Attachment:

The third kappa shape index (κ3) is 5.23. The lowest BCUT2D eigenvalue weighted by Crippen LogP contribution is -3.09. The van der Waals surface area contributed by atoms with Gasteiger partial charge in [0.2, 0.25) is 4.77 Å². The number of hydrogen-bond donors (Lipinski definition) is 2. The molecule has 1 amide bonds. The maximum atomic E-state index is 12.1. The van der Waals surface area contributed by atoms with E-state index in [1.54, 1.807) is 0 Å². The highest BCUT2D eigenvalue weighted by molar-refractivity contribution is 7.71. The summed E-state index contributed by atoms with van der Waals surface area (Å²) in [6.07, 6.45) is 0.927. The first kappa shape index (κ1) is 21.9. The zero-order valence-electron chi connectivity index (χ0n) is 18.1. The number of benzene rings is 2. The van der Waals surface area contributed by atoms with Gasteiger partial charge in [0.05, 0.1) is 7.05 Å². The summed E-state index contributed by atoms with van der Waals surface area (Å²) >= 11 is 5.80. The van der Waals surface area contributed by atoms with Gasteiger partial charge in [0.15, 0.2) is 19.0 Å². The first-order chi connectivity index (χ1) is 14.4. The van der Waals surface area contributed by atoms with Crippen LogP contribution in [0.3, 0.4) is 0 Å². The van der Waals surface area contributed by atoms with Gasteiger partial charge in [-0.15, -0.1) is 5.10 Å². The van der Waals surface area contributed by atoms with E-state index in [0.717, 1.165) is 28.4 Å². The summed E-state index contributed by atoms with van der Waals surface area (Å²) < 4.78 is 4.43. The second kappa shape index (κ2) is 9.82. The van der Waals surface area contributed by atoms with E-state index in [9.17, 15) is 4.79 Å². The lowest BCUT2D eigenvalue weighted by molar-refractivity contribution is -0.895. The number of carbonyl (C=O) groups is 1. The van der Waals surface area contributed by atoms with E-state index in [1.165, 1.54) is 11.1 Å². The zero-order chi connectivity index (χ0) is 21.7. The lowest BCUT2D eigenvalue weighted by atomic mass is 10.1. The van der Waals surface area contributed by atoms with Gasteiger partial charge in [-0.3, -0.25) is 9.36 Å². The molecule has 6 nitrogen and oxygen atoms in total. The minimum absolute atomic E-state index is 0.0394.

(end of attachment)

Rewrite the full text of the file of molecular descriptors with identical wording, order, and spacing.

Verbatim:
The third kappa shape index (κ3) is 5.23. The lowest BCUT2D eigenvalue weighted by Crippen LogP contribution is -3.09. The van der Waals surface area contributed by atoms with Gasteiger partial charge in [0.2, 0.25) is 4.77 Å². The number of hydrogen-bond donors (Lipinski definition) is 2. The molecule has 1 amide bonds. The maximum atomic E-state index is 12.1. The van der Waals surface area contributed by atoms with E-state index in [1.54, 1.807) is 0 Å². The highest BCUT2D eigenvalue weighted by molar-refractivity contribution is 7.71. The summed E-state index contributed by atoms with van der Waals surface area (Å²) in [6.07, 6.45) is 0.927. The first kappa shape index (κ1) is 21.9. The zero-order valence-electron chi connectivity index (χ0n) is 18.1. The number of benzene rings is 2. The van der Waals surface area contributed by atoms with Gasteiger partial charge in [0.05, 0.1) is 7.05 Å². The summed E-state index contributed by atoms with van der Waals surface area (Å²) >= 11 is 5.80. The van der Waals surface area contributed by atoms with Gasteiger partial charge in [0.15, 0.2) is 19.0 Å². The first-order chi connectivity index (χ1) is 14.4. The van der Waals surface area contributed by atoms with Crippen LogP contribution in [0.3, 0.4) is 0 Å². The van der Waals surface area contributed by atoms with Gasteiger partial charge in [-0.15, -0.1) is 5.10 Å². The van der Waals surface area contributed by atoms with E-state index in [0.717, 1.165) is 28.4 Å². The summed E-state index contributed by atoms with van der Waals surface area (Å²) < 4.78 is 4.43. The second kappa shape index (κ2) is 9.82. The van der Waals surface area contributed by atoms with E-state index in [9.17, 15) is 4.79 Å². The lowest BCUT2D eigenvalue weighted by molar-refractivity contribution is -0.895. The number of carbonyl (C=O) groups is 1. The van der Waals surface area contributed by atoms with E-state index in [1.165, 1.54) is 11.1 Å². The zero-order chi connectivity index (χ0) is 21.7. The lowest BCUT2D eigenvalue weighted by atomic mass is 10.1. The van der Waals surface area contributed by atoms with Gasteiger partial charge in [-0.3, -0.25) is 9.36 Å². The molecule has 6 nitrogen and oxygen atoms in total. The minimum absolute atomic E-state index is 0.0394.